Continuous variables were presented as the mean ± standard deviation. A two-tailed independent sample t test was applied to analyze the mean differences between two groups. One-way ANOVA was applied to compare means among multiple groups, and the LSD-t method was applied as a post hoc test. Repeated-measures ANOVA was applied for escape latency analysis and the swimming speed test. The Greenhouse–Geisser correction was used if the assumption of sphericity was not met. Quantification of cell number or band intensity was performed with ImageJ software (W. Rasband, NIH, USA). When counting the number of BrdU +, DCX + , DCX + /BrdU + or NeuN + /BrdU + cells, three standard hippocampal sections were randomly selected from each mouse, and the averages were used for statistical analysis. Statistical analyses were performed with SPSS 23.0 (SPSS Inc., Chicago, IL, USA). Graphs were made with GraphPad Prism Software version 8.0 (GraphPad Software, Inc., San Diego, CA, USA). All data were derived from three or more independent experiments. A value of p < 0.05 was considered to indicate statistical significance.
Persistent cognitive decline induced by surgery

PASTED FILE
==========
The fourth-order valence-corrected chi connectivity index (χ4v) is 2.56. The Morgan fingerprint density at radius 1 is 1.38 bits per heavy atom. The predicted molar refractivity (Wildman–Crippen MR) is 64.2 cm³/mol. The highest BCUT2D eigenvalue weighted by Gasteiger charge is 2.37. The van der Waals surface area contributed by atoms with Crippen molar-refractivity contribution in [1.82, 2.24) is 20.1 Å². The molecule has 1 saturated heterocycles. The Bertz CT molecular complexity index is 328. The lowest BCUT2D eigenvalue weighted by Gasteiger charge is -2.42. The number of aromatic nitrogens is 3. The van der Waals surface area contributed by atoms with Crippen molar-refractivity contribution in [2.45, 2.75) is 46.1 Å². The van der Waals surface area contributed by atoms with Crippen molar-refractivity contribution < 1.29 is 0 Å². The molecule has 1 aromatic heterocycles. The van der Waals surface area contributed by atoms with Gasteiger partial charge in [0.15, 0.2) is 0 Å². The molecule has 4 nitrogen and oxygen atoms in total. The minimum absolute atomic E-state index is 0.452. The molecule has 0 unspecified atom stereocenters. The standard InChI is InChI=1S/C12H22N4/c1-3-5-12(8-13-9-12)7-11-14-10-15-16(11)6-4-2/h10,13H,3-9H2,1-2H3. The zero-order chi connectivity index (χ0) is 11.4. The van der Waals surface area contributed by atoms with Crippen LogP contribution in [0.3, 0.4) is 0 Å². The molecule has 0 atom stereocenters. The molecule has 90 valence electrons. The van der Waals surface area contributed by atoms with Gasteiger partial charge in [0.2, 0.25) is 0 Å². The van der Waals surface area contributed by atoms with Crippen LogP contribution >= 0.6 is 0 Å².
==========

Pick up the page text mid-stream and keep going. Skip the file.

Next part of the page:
A flowchart of the experimental procedures is shown in Fig. 1A. No significant differences in oxygen partial pressure, lactic acid or hemoglobin were found among groups (Table 1). The MWM test and Y maze spontaneous alternation test were conducted to evaluate cognitive function after surgery. No significant differences in swimming speed or the number of total arm entries were observed among the groups, which excluded motor deficits (Fig. 1B, and C). The learning curve in the surgery group differed significantly from that in the control group at weeks 2, 3 or 4 after surgery (S2 vs. C, p < 0.001; S3 vs. C, p < 0.001; S4 vs. C, p < 0.001), showing persistent impaired spatial learning up to 4 weeks after surgery (Additional file 2: Figure S2 and Fig. 1D). The number of times crossing the previous platform location was significantly lower in the surgery group than in the control group (S2 vs. C, p = 0.007; S3 vs. C, p = 0.030; S4 vs. C, p = 0.015) (Additional file 2: Figure S2 and Fig. 1E). The mice in the S2 and S3 groups showed a significantly decreased dwell time in the target quadrant compared with the mice in the control group (S2 vs. C, p < 0.001; S3 vs. C, p < 0.001) (Additional file 2: Figure S2). Although not significant, a tendency toward decreased dwell times in the target quadrant was also observed in the S4 group (p = 0.065) (Fig. 1F). The Y-maze spontaneous alternation test was conducted on the day after the MWM test. Compared with the mice in the control group, mice in the surgery group also showed decreased rates of spontaneous alternation (S2 vs. C, p < 0.001; S3 vs. C, p = 0.007; S4 vs. C, p = 0.039) (Additional file 1: Figure S2 and Fig. 1G).